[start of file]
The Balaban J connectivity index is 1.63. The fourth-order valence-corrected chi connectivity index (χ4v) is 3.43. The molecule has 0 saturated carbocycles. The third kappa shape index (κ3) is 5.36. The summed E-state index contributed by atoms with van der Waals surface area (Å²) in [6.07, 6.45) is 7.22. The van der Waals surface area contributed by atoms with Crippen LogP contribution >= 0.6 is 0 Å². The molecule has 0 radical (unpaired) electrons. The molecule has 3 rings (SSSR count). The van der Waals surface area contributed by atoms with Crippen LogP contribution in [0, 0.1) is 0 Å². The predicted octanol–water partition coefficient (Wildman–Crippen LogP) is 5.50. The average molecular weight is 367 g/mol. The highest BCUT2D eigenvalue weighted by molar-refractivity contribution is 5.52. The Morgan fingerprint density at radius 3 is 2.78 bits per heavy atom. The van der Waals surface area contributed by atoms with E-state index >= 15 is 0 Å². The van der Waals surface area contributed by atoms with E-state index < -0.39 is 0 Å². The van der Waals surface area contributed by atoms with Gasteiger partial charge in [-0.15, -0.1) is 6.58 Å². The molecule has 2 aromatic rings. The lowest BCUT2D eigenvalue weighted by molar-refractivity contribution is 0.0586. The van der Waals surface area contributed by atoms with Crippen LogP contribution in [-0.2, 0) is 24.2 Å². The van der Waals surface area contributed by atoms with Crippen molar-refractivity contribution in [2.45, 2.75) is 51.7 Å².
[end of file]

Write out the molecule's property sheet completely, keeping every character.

The Balaban J connectivity index is 1.63. The fourth-order valence-corrected chi connectivity index (χ4v) is 3.43. The molecule has 0 saturated carbocycles. The third kappa shape index (κ3) is 5.36. The summed E-state index contributed by atoms with van der Waals surface area (Å²) in [6.07, 6.45) is 7.22. The van der Waals surface area contributed by atoms with Crippen LogP contribution >= 0.6 is 0 Å². The molecule has 0 radical (unpaired) electrons. The molecule has 3 rings (SSSR count). The van der Waals surface area contributed by atoms with Crippen LogP contribution in [0, 0.1) is 0 Å². The predicted octanol–water partition coefficient (Wildman–Crippen LogP) is 5.50. The average molecular weight is 367 g/mol. The highest BCUT2D eigenvalue weighted by molar-refractivity contribution is 5.52. The Morgan fingerprint density at radius 3 is 2.78 bits per heavy atom. The van der Waals surface area contributed by atoms with E-state index >= 15 is 0 Å². The van der Waals surface area contributed by atoms with E-state index < -0.39 is 0 Å². The van der Waals surface area contributed by atoms with Gasteiger partial charge in [-0.15, -0.1) is 6.58 Å². The molecule has 2 aromatic rings. The lowest BCUT2D eigenvalue weighted by molar-refractivity contribution is 0.0586. The van der Waals surface area contributed by atoms with Crippen LogP contribution in [-0.2, 0) is 24.2 Å². The van der Waals surface area contributed by atoms with Crippen molar-refractivity contribution in [2.45, 2.75) is 51.7 Å².